Mongol: The Rise to Power of Genghis Khan – out now

Encompassing shifting tribal allegiances, a good friend turned sworn enemy and a loving relationship that lasts a life-time, Mongol presents an epic account of the dramatic and harrowing formative years of the young tribal warrior Temudgin, who will eventually become the mighty ruler Genghis Khan.

Based on leading scholarly accounts and shot on the steppes of China, Mongolia and Kazakhstan, Sergei Bodrov’s historical biopic gives a full-blooded account of life in this harsh and unforgiving region that sticks closely to the established facts.

One of this year’s Oscar nominations for Best Foreign Language Film, Mongol is the first in a planned trilogy. The screenplay depicts only the first twenty years of Khan’s life, and there is a sense throughout that Bodrov is setting the scene for the two films to come. This means that initially dramatic scenes can end on a rather anticlimactic note. The final battle sequence, for example, begins promisingly with hundreds of brawny horsemen thundering through the steppe but is curtailed when a storm begins to brew (apparently Mongols are frightened of thunder).

Opening in 1192 during a period of captivity, the film flashes back twenty years to when Temudgin (Odnyam Odsuren) was a 9-year old boy with his father Esugei (Ba Sen), a tribal leader. On the way to choose a future bride, Temudgin meets the spirited 10 year old Börte (Bayartsetseg Erdenabat) with whom he finds true love and later weds. His decision is a dangerous one – his father is killed by one of his own men on the way home, and Temudgin is forced into hiding. From then on we get a series of isolated incidences, intended to demonstrate the various aspects of Temudgin’s character which were to make him into a ferocious but well-rounded warlord. Central to this undertaking are his devotion to Börte, which goes against the grain of chauvinistic Mongolian thinking, and his filial relationship to the charismatic tribal prince Jamukha, played by China’s Honglei Sun, who’s familiar to Western audiences from Zhang Yimou’s The Road Home.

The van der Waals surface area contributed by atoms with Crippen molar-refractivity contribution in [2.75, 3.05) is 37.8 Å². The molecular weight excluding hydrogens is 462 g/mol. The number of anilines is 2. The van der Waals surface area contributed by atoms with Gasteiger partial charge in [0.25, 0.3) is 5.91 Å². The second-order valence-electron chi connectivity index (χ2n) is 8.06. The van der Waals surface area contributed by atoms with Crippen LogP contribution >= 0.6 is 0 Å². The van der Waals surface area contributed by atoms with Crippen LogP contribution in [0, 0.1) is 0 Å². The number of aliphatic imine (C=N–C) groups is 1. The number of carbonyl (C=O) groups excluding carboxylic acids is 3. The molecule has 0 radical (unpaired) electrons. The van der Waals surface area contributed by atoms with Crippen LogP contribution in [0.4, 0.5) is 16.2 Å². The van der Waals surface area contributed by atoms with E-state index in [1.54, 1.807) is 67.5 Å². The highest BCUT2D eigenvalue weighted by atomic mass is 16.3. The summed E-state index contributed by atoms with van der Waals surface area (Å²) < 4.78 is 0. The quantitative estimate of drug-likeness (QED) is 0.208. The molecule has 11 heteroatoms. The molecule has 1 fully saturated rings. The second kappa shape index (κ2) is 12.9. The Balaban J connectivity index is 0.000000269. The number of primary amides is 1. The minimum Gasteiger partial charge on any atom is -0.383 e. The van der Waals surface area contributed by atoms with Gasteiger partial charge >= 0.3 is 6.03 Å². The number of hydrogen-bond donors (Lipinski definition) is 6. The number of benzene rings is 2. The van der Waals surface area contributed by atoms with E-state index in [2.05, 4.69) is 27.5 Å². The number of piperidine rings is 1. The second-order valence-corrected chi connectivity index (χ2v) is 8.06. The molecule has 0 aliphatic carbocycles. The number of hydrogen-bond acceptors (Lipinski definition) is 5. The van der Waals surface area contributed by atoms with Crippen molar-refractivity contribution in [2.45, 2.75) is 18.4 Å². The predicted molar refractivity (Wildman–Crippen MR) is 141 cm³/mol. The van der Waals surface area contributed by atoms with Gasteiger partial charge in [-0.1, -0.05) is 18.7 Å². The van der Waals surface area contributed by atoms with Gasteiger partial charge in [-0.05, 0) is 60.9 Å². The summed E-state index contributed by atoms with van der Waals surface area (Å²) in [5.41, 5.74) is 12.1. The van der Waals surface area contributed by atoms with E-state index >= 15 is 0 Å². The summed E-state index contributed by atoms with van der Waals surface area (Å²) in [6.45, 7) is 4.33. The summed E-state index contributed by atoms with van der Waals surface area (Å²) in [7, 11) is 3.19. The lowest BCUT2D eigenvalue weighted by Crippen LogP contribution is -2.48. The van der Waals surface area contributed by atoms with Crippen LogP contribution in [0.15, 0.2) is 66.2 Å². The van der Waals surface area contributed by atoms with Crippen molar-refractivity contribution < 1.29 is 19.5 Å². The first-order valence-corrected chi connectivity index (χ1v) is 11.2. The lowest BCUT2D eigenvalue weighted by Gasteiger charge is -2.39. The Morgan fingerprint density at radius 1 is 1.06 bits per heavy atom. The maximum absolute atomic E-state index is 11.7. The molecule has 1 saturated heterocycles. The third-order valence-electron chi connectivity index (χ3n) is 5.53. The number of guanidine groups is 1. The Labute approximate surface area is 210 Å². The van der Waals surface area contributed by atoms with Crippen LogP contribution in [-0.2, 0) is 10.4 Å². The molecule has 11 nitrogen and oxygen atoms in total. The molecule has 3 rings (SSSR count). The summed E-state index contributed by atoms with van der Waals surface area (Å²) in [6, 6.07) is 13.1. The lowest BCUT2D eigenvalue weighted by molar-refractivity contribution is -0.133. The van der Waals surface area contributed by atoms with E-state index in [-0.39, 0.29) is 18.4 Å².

With a host of subsidiary characters, passions, skirmishes and political intrigue are played before a terrific backdrop of grassy slopes, snow-covered steppe and mountains that jut into a ravishing blue sky.

An engaging film, Mongol nonetheless makes little effort to enter the mind of its ruthless leader. The film’s eagerness to present Genghis Khan in a humane, compassionate light instead of the rapist and pillager we’re all used is sometimes implausible. We see him in various roles – friend, family man, ferocious warrior – but our understanding of how these aspects hang together remains patchy.

Nonetheless, Mongol is a dynamic and beautifully filmed account of a legendary figure, notable for its attention to detail, if a little colourless in its characterisation and plot.

Leave a Reply